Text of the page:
Now, I’ve gone from having a load of mud I don’t know what to do with, to having a Pyramid I don’t know what to do with. I could hollow it out to make a home (just call me Mummy). I could turn it into a holy place and sacrifice pigs on top of it, or add some lava and turn my pyramid into a volcano (a Pyracano) or leave it for the next dungeon project after Kobold Hall is completed.

The Pyracano of Elemental Evil does have a certain ring to it……

The view from the top is pretty spiffy too

Enough rambling. Back to Encounter Three and the build. I’m about halfway through completion, so stay tuned to the next post for the finished article. Instead, let’s talk about what Encounter Three is.

Awesome, that’s what.

Picture the scene. Inside this room are four coffins surrounding a sludge-filled pit. At one end of the room are two 10′ ledges separated by double doors. On either ledge is a kobold and they are taking it in turns to knock skulls off the top of the coffins with a large stone ball suspended from the ceiling by a rope. They take it in turns swinging the rope so that it arcs across the room then ends with the opposide Kobold who swings it back trying to hit more skulls.

The the PCs turn up, and the room becomes a Table Skittles game where the PCs are the Skittles. Oh, and behind the double doors are more Kobolds and a couple of Guard Drakes, just to stop the PCs from trying to end their fun.

Did I mention this encounter is awesome? There’s a pit, a load of monsters, coffins, skulls, ledges and the monsters are actually doing something to pass the time instead of waiting until a load of surface-dwellers turn up to slaughter them. It’s like a setup from It’s a Knockout only with slightly more skulls and coffins.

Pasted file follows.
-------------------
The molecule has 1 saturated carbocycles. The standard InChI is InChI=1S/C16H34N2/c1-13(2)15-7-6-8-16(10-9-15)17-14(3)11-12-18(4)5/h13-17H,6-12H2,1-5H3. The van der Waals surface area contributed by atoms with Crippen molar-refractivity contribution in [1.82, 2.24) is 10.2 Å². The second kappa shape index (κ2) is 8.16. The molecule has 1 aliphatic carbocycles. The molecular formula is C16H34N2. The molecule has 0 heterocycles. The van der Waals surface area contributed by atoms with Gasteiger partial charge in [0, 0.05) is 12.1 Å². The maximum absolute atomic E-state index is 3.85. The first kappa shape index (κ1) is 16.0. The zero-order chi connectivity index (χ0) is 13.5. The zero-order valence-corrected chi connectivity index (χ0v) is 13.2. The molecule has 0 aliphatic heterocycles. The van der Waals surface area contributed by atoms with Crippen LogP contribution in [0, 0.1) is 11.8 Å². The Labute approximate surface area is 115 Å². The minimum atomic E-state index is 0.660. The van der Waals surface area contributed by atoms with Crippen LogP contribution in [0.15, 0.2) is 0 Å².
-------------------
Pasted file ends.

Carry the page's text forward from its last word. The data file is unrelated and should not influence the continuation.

I’m not sure who created Kobold Hall for the DMG, but this room smacks of Rob Heinsoo genius. I defy any GM to run it and not end up with the players wetting themselves with laughter by the end of it. Brilliant stuff, and 4e D&D encounter design at its very best.

Next: I hold back my pig-fueled revenge plans and show you what Encounter Three looks like, Minecraft style!

One Comment on “Building Kobold Hall in Minecraft, part four”

  1. Hello Greywulf,
    Speaking of which, You could be healer types, warrior types, and magic types. I remember you got a spell that would cover a 3×3 area. Another area that had just been built before I quit playing was a watery/cave area with troglodytes. I think there was a part with a tower and rooms full of goblins or orcs. I think there was a PvP area/arena(?). Your new character would arrive on these docks and to the right would be town and to the left there was a little wooded area that led to a newbie castle with kobolds. There were several ‘town’ type areas. This was all a 2d little thing, many years ago, and it was not the best drawn, I mean, it was more about game play than anything. Also, I think the name of the game started with the letter ‘M’ or ‘L’. I dunno, I just suddenly started missing it and wanted to play like crazy but I don’t think I have any bookmarks from that far back saved anywhere.